Let’s preface this piece by admitting that I’m a fan of Bobby Jindal, comparatively speaking. No, I don’t think he’s presidential or vice-presidential timber at this point. Cabinet secretary, perhaps, but not much beyond that without a bit more experience. I do think Jindal gets a bad rap from people looking to criticize him for all kinds of ulterior motives (and certainly some valid ones as well), and I think regardless of what anybody might think of Jindal he’s far and away the best governor this state has had in the past 25 years or beyond and he’s the best governor Louisiana is getting in the foreseeable future based on who else is out there.
So out of a sense of optimism, if nothing else, I try to give Jindal the benefit of the doubt despite some of the head-scratching things he’s done. I have lots of misgivings about him, but those don’t bother me because in general I expect to be horribly disappointed by politicians – and I can see at least some justification for most of what the governor has done in the two years since he’s been in office.
It is with that spirit which I proceed by saying that perhaps Jindal’s $24 billion budget proposal which violates his rule against using one-time money to plug recurring funding holes is based in something other than a 2012 national run, an impending resignation or an expectation of another federal stimulus check.
Maybe, just maybe, the governor is trying to get through his first term before trying to attack the structural defect in the state constitution which forces higher education and health care onto the chopping block every time there’s a downturn.
Everybody knows that Louisiana’s budget is hamstrung by its constitution, causing wasteful and pointless spending in some protected areas while drastic cuts are just around the corner at all times in others. But to make changes to it will be a colossal effort; three Louisiana governors have tried to change the constitution to free up funding alternatives and spread cuts out over a number of departments, including an effort made by Jindal and his floor leaders last year. He’s got to wait until the next fiscal session next year to come back to this issue, and since 2011 is an election year in Louisiana it will be interesting to see if he attacks this issue then. Term limits have already wiped out many of the old-line legislators at the Capitol, but they’ll take down even more after the current term ends. That may mean Jindal’s best bet to attack this issue is 2013, when he’ll have a largely brand-new group of leges not wedded to the old way of doing things.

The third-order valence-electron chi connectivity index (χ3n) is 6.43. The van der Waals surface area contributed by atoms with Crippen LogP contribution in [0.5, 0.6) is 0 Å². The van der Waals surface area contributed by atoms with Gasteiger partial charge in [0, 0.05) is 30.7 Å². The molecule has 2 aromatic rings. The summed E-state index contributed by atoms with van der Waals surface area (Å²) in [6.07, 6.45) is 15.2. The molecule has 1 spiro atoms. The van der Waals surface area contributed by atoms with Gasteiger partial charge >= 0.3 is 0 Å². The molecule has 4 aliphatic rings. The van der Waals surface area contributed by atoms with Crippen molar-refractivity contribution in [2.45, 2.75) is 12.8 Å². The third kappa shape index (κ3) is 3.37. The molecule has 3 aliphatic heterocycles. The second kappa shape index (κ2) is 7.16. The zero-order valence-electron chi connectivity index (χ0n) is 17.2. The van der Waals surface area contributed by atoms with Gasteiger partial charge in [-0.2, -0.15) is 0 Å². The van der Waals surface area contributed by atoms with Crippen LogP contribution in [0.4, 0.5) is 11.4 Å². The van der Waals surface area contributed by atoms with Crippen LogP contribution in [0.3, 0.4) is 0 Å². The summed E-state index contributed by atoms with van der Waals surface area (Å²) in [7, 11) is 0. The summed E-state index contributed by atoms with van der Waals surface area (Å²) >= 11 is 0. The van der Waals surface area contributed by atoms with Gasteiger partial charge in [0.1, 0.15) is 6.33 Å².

The other argument for muddling through until 2013 is that by then one of two things is likely to happen. First, many in the oil patch will tell you the price of oil is likely to skyrocket in the next few months and unlike the last price spike in 2008 this one has greater potential for lasting – due to inflationary pressure, stagnant production in places like Venezuela and Mexico, political uncertainty in Iran and Nigeria and increasing demand in China and India. Higher oil prices make for terrific revenue numbers for the state of Louisiana. And second, the coming shift to natural gas as a fuel to power America’s power grid as well as an alternative to gasoline in the transportation sector will put Louisiana’s Haynesville Shale at the forefront of the nation’s energy economy; by the end of the second term it’s quite likely the impact on the state’s treasury will relieve much of the pressure on the governor to make painful changes.
Or maybe Jindal is the fraud many are now claiming him to be, and maybe he’s angling for a way out of Baton Rouge and up to Washington, leaving a successor to deal with a colossal budget nightmare. We don’t know yet and given the cagey and enigmatic nature of his operation – something I’ve never really understood, by the way – we probably won’t know until it plays out.